2023 Genesis G90 brings luxury to your door

Photo: Genesis

Photo: Genesis

As any tip-hungry valet will tell you, opening and closing a car door is a thoughtful act of service. It’s a small gesture and respect, a kind of welcome and farewell to the car—and what the 2023 Genesis G90 does for you. Push a button and the door partially opens to avoid hitting other cars or objects. Once inside, press the button on the door panel and it will close as if pushed by an invisible valet. This is a signature Rolls-Royce party trick, and it’s just as satisfying in the G90 as it is in a Phantom.

The G90 is Genesis’ flagship large sedan, and it’s loaded with features that typically belong in the ultra-luxury realm. The perfectly crafted cabin masterfully mixes a leather, wood, metal and microsuede trim, while there are reclining rear seats that heat, cool and massage. Seclusion and comfort dominate the experience. The material choices look and feel expensive and all the controls move with a satisfying smoothness. Whether you’re cruising at 45 mph or 90 mph, the interior remains serene even when the landscape blurs outside.

Photo: Genesis

Photo: Genesis

The long 125.2-inch wheelbase provides enough legroom for NBA stars, and optional air springs keep the ride soft and compliant, despite the thin sidewalls around the 21-inch wheels. Steering effort is light, and while the nearly 5000-pound G90 isn’t going to be mistaken for a sports sedan, it moves with grace and skill. Some credit for the easy maneuvering goes to the available rear-wheel steering that reduces the turning diameter from 40.1 to 37.1 feet.

A few taps of the 12.3-inch touchscreen feature the 1700-watt, 23-speaker Bang & Olufsen sound system that sings through different soundscapes. If you’ve always wondered what Dua Lipa or Jimmy Buffett would sound like at Boston’s Symphony Hall, the G90 is equipped to answer those burning questions. (They sound great.) Stop the music and start talking, and you’ll notice that the headliner-mounted microphones pick up your voice and make it sound like you’re standing alone in a concert hall. It’s a trick that will put a smile on your face. The G90 is certainly big inside, at 105 cubic feet, but it’s not big in the theater.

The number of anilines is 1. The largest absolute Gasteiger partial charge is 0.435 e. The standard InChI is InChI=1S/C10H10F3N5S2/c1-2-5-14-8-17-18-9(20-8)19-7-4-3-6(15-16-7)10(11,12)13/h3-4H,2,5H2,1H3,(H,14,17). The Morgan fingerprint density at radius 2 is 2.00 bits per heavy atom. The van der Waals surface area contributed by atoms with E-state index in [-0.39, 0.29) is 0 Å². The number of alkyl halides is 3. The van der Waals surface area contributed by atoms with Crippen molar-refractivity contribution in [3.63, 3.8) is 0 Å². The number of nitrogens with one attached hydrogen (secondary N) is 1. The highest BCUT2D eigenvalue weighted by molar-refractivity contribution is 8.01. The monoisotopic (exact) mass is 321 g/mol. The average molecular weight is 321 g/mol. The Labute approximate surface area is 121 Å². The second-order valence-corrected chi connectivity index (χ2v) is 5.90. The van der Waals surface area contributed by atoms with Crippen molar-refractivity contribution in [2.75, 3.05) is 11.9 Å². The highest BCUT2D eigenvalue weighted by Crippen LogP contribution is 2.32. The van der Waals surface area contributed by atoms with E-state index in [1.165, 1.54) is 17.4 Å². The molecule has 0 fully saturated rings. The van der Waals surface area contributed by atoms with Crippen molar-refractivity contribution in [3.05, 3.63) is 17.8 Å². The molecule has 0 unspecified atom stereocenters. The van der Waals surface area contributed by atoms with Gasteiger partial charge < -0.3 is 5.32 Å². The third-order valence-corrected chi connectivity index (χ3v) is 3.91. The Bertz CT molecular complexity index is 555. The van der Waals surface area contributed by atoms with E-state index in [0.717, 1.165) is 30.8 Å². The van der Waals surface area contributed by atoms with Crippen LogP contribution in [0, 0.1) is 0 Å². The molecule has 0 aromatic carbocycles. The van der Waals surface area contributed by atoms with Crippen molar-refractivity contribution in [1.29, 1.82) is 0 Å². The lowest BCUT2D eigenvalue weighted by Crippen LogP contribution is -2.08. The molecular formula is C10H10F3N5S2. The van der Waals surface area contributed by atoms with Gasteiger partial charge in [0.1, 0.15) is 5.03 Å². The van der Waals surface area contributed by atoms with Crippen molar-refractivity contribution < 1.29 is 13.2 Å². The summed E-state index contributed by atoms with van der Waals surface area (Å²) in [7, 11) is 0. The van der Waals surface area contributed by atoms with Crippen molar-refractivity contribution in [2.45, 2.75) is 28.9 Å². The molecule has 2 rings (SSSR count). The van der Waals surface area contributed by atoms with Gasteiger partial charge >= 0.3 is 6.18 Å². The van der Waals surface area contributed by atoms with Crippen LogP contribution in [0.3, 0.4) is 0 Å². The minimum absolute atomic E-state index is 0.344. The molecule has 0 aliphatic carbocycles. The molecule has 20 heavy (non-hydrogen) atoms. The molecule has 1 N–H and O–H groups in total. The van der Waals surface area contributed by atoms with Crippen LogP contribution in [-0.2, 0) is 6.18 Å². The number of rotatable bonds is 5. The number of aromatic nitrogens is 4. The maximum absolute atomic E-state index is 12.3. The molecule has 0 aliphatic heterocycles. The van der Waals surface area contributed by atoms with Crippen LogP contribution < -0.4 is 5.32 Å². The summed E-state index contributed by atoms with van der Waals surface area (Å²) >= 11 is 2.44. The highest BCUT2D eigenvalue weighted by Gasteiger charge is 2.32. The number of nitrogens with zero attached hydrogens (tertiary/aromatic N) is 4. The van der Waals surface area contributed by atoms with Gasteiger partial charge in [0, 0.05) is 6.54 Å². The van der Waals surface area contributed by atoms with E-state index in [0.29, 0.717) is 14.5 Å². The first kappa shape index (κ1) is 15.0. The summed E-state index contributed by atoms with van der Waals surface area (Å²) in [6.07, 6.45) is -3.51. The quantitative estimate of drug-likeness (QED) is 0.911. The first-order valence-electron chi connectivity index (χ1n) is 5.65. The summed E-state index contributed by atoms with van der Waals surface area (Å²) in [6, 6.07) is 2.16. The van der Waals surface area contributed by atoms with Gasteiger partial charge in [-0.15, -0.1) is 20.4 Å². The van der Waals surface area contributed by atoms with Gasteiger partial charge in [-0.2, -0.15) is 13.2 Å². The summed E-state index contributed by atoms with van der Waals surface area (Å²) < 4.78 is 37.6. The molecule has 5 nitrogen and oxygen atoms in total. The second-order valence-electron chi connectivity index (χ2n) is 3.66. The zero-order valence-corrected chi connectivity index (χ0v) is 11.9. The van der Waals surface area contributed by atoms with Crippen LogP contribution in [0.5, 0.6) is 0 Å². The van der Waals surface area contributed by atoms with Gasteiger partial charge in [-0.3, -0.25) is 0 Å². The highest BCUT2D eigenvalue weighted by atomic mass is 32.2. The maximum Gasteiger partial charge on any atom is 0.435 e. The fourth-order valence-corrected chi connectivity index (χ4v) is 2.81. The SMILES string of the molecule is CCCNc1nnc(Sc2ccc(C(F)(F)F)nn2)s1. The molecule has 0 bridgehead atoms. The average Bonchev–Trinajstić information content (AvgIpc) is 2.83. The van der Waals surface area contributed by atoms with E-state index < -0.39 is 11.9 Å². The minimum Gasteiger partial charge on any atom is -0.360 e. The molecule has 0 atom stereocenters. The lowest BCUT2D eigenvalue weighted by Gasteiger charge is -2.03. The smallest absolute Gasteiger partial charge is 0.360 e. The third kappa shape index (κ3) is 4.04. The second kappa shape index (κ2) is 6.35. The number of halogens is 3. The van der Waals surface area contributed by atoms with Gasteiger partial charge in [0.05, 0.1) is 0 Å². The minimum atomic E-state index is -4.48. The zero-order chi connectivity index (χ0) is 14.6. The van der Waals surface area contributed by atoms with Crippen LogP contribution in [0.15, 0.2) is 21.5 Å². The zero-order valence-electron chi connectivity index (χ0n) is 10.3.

Photo: Genesis

Photo: Genesis

If you want to go from Symphony Hall to an Abercrombie & Fitch from 2006, just turn on the fragrance mode that pumps scented air through the vents, part of a system Genesis calls a “mood curator.” And yes, Mercedes has been offering piped fragrances for years, and luxury rear seats and power doors aren’t groundbreaking features either. What’s remarkable is that the G90 offers this kind of capability for $89,495 in 3.5T form or $99,795 for the 3.5T E-SC. That’s still a lot of money, obviously, but it qualifies as good value compared to European sedans that can cost $200,000 or more.

Photo: Genesis

Photo: Genesis

All the content aside, the G90’s drivetrain optimization and quiet road manners also remind us of cars costing twice as much. Gone are the 2022 model’s 3.3-liter V-6 and 5.0-liter V-8, replaced by a 3.5-liter turbocharged V-6 that can be used with an electric supercharger. The turbo-only version makes 375 hp and 391 lb-ft of torque, with the top-shelf turbocharged model we tested bumping output to 409 hp and 405 lb-ft of torque. Almost as effortless, smooth and quick as an electric car from a standstill, the V-6 pulls hard when pushed and never raises its voice—unless you turn on the artificial sound enhancements. A standard four-wheel drive system puts down power with zero drama, and shifts from the eight-speed automatic are almost imperceptible. In Comfort mode, the transmission is slow to downshift, but once it does the surge is strong.

Despite a slippery 0.27 drag coefficient, the turbocharged G90’s 19.3-gallon tank empties at an EPA-estimated 24 mpg on the highway and 17 mpg in the city. The base engine manages 18 and 26 mpg, respectively. Those numbers fall short of the six-cylinder-equipped Audi A8L and Mercedes-Benz S500 and are more in line with the V-8 versions of the Audi and Benz. However, the turbocharged G90’s EPA rating of 20 mpg combined represents a 2 mpg improvement over the 2022 V-8 AWD model.

Photo: Genesis

Photo: Genesis

With so much right and comfortable, the G90’s few off-key notes stand out. Apple CarPlay and Android Auto require a wired connection, when wireless phone mirroring—which we consider essential—is found in cars that cost much less. Engineers also missed out on giving customers configurable gauge displays, and the G90 lacks the smaller GV60’s facial recognition system that unlocks the car when it sees you. The G90 lets you use your smartphone as a key and works without fuss.

The G90 doesn’t sell in high volumes, but Genesis is still putting a lot of effort into the latest version of the large sedan. Whether you’re driving or riding in that massive backseat, the G90 is comfortably numb when you want it to be and refined in a way that belies its near-six-figure price tag. Maybe some of the brand snobs in Beverly Hills or Miami won’t be impressed by the Genesis badge. But if we were valets, we’d leave that up front.

Photo: Hearst Owned

Photo: Hearst Owned

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